The alternator has been tested, and I eventually set it up to work off the 'one wire' system.
    One Wire Alt Picture
    This works pretty well, but it doesn't always start charging. Turning the truck off and on again usually gets it going, but with this setup, I only get 12.8v at the battery, and 14.2v at the BAT terminal on the alternator. There a MOD to get this work properly, but I'm not interested.

    So, I'm going to run my own wires to everything, but I want to double check first -- There are 100 different webpages with all sorts of conflicting ideas about what hooks up where.

    This is what I've gotten out of hunting:
    Terminal 1: (Field) To any ignition hot source
    Terminal 2: (Sensing) To the junction on the firewall
    BAT: I can probably just leave this the way it came from the factory, since this part seems to work. If I do run another wire, should it go to the junction on the firewall, or to the starter? (but not to the battery itself because this just makes the alternator into a battery charger, without powering anything else directly)

    Not sure what else to do -- I might go ask for another alternator just in case this one is actually flakey.

    Thanks for any help,
    -Al.
     
  8. dyeager535

    dyeager535 1 ton status Premium Member

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    Re: Wiring Woes: Working ignition, or semi-charging alternator? Your choice

    My understanding of the one wire setup is that it can or does need to hit a certain RPM to start charging. I'm not sure this is true or not. Have you tried kicking the throttle after you start it to see? (didn't read the link, sorry)

    About the 12.8 at the battery...if you increase the load on the charging system, does the voltage at the battery stay constant? It's a "12" volt system, so as long as the battery stays ABOVE 12 volts under all conditions, there really is no problem.

    Obviously, the more voltage to the system, the better the lights and heater will work, for instance, but nothing NEEDS 14 volts. Check your battery output at the fuse panel, I'm sure you'll see something like a .5V drop at the fuses from the battery, as a for instance of how much you lose even when things are working right.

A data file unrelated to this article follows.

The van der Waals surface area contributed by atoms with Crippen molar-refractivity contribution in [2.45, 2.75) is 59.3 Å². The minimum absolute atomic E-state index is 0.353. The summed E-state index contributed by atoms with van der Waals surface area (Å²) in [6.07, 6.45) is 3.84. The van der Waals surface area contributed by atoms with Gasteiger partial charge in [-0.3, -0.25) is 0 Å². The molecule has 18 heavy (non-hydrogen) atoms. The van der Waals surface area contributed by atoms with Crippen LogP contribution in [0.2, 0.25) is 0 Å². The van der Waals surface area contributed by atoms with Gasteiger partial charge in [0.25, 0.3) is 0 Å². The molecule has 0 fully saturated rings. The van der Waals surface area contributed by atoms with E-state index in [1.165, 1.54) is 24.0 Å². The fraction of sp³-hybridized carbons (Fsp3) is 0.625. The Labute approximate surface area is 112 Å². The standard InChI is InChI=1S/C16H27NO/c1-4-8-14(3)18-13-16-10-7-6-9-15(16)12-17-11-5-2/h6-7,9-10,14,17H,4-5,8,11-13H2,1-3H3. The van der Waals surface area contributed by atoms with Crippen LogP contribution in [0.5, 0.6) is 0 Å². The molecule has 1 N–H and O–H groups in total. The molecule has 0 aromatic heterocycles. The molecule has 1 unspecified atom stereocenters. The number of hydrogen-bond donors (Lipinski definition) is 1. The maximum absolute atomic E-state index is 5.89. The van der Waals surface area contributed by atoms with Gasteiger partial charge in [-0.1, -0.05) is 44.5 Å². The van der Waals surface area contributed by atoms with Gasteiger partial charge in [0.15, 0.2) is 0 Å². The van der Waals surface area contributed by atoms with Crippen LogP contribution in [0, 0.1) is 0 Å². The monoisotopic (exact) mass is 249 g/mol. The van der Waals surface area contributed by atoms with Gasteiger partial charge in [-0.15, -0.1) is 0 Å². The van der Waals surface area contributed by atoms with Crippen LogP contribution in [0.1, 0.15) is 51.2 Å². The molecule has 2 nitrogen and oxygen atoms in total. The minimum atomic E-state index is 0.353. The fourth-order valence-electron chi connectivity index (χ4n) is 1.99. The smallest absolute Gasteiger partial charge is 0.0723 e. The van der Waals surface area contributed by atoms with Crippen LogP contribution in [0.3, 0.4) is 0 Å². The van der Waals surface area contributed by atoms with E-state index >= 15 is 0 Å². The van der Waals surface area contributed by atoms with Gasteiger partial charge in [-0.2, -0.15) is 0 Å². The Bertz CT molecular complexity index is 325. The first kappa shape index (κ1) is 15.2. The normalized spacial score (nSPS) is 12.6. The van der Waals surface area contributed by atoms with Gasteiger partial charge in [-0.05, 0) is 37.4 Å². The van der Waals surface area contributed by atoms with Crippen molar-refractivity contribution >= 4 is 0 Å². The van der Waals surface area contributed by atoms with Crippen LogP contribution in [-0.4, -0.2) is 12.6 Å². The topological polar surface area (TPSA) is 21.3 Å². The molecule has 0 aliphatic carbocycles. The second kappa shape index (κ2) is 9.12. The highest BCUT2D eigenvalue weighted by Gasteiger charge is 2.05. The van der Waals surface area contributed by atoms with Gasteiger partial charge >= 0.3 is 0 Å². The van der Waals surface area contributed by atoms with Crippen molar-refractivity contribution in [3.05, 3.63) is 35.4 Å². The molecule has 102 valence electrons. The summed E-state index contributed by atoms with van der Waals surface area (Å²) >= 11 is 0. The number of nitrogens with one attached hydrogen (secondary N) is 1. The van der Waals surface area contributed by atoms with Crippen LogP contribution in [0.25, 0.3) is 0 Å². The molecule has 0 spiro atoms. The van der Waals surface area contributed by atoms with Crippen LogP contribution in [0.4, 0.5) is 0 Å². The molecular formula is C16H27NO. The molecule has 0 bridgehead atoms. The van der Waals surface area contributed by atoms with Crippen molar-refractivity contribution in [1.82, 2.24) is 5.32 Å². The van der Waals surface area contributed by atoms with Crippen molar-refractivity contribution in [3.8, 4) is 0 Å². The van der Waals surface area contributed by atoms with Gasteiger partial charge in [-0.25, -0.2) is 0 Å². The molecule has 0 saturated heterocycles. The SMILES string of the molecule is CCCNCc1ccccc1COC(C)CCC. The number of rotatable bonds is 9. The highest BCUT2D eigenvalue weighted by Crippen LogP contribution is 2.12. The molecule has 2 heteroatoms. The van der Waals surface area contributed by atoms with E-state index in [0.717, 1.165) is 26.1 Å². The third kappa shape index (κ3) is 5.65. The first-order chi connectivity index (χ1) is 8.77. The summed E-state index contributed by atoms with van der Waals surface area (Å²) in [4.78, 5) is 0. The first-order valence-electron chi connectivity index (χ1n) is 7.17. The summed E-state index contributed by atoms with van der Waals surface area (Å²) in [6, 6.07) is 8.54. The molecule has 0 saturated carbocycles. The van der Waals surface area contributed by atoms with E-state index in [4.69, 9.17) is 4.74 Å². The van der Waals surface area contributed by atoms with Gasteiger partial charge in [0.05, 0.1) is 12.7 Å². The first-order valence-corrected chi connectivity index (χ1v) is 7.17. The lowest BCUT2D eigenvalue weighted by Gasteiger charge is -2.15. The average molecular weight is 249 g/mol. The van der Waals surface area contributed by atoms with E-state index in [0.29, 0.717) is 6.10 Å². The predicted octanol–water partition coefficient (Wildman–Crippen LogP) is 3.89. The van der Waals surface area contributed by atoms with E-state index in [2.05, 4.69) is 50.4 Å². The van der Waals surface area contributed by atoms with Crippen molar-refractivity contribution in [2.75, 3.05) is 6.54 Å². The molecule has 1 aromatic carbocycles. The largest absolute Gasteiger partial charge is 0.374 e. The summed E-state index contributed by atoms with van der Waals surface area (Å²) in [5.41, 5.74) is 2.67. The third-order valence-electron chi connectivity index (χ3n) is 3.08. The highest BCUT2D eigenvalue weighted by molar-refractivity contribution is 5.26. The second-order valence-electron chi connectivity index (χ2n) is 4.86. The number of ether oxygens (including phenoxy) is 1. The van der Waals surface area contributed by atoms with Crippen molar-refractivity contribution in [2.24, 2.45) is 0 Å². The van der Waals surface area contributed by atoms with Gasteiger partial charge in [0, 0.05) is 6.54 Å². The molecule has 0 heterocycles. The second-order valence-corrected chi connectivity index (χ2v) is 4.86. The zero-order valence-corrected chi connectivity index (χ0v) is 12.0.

9. Logan

    Logan Registered Member

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    Re: Wiring Woes: Working ignition, or semi-charging alternator? Your choice

    Yeah, I tried driving around and kicking up the RPM to get the alternator to kick in, but no go no matter how high or what lights/accessories are turned on or off. Once it decides it doesn't want to charge, I have to turn the truck off and re-start before it'll charge again.

    If it would always charge the way it's set up now, I'd just leave it alone, no question... Gotta wait until 4 for the truck to get home, and then I can dig into it some more.

    If attaching Terminal #2 to the junction doesn't get it to work, then I'm going to go get another alternator -- There must be something goofy with this one.

    Thanks!
    -Al.
     
  10. Logan

    Logan Registered Member

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    Re: Wiring Woes: Working ignition, or semi-charging alternator? Your choice

    What, is it possible that my idiot light just blew out, and that started all this!? /forums/images/graemlins/mad.gif I've got the dashmount voltmeter, and never even thought I might have the ALT light too.
    Wiring Delco Alternator without Idiot Light

    -Al.
     
  11. fatbob

    fatbob 1/2 ton status

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    Terminal 1: (Field) To any ignition hot source
    Terminal 2: (Sensing) To the junction on the firewall
    WRONG
    Terminal 1 NEEDS resistance in the wire to kick the alt on, not just any ignition hot source. But this resistance can easily be supplied by the Idiot light. Test it out for yourself, just hook up an old turn signal light,or anything you have handy to that ignition hot source, and start it up. Does it kick in right away? Now just take that ignition hot source wire and run it straight to the field terminal like you originally planned. It doesnt take much time I you can use whichever way seems to work best for you.
    Terminal 2 is the SENCING terminal. Kinda selfexplanitory, it needs to SENCE the level the BATT is at [you said 12.8v]
    Since you have it hooked up the one wire way at the output, the alt Sences that the battery is at 14.2v. It does work this way kinda but your not gonna get the best performance out of your alt.Test this out also by hooking it up to the junction like you were planning and drive it a day or two then check your battery level. Now switch the wire to the battery instead of the junction and drive a couple more days and test your battery again. Use the way that keeps the battery at the highest level. Let us know which way works best for you. /forums/images/graemlins/peace.gif